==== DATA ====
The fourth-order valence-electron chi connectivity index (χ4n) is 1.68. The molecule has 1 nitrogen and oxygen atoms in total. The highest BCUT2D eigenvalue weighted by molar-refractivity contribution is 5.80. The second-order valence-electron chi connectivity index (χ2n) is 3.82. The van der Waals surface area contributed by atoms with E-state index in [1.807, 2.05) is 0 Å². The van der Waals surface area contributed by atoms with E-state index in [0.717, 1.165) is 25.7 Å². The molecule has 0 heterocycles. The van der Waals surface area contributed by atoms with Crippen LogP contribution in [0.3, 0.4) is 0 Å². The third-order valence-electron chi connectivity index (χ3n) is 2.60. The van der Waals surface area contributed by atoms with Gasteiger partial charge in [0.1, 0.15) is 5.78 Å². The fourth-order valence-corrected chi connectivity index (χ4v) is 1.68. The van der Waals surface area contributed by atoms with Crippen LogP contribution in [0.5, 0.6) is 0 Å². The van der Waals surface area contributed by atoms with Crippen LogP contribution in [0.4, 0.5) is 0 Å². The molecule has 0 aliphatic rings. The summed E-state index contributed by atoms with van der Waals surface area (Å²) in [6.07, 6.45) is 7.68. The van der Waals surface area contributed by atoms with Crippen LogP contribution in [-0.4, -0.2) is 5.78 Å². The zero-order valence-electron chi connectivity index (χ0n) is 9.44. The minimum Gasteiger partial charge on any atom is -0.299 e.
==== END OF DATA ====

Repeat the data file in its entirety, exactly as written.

The fourth-order valence-electron chi connectivity index (χ4n) is 1.68. The molecule has 1 nitrogen and oxygen atoms in total. The highest BCUT2D eigenvalue weighted by molar-refractivity contribution is 5.80. The second-order valence-electron chi connectivity index (χ2n) is 3.82. The van der Waals surface area contributed by atoms with E-state index in [1.807, 2.05) is 0 Å². The van der Waals surface area contributed by atoms with E-state index in [0.717, 1.165) is 25.7 Å². The molecule has 0 heterocycles. The van der Waals surface area contributed by atoms with Crippen LogP contribution in [0.3, 0.4) is 0 Å². The third-order valence-electron chi connectivity index (χ3n) is 2.60. The van der Waals surface area contributed by atoms with Gasteiger partial charge in [0.1, 0.15) is 5.78 Å². The fourth-order valence-corrected chi connectivity index (χ4v) is 1.68. The van der Waals surface area contributed by atoms with Crippen LogP contribution in [0.5, 0.6) is 0 Å². The van der Waals surface area contributed by atoms with Crippen LogP contribution in [0.4, 0.5) is 0 Å². The molecule has 0 aliphatic rings. The summed E-state index contributed by atoms with van der Waals surface area (Å²) in [6.07, 6.45) is 7.68. The van der Waals surface area contributed by atoms with Crippen LogP contribution in [-0.4, -0.2) is 5.78 Å². The zero-order valence-electron chi connectivity index (χ0n) is 9.44. The minimum Gasteiger partial charge on any atom is -0.299 e.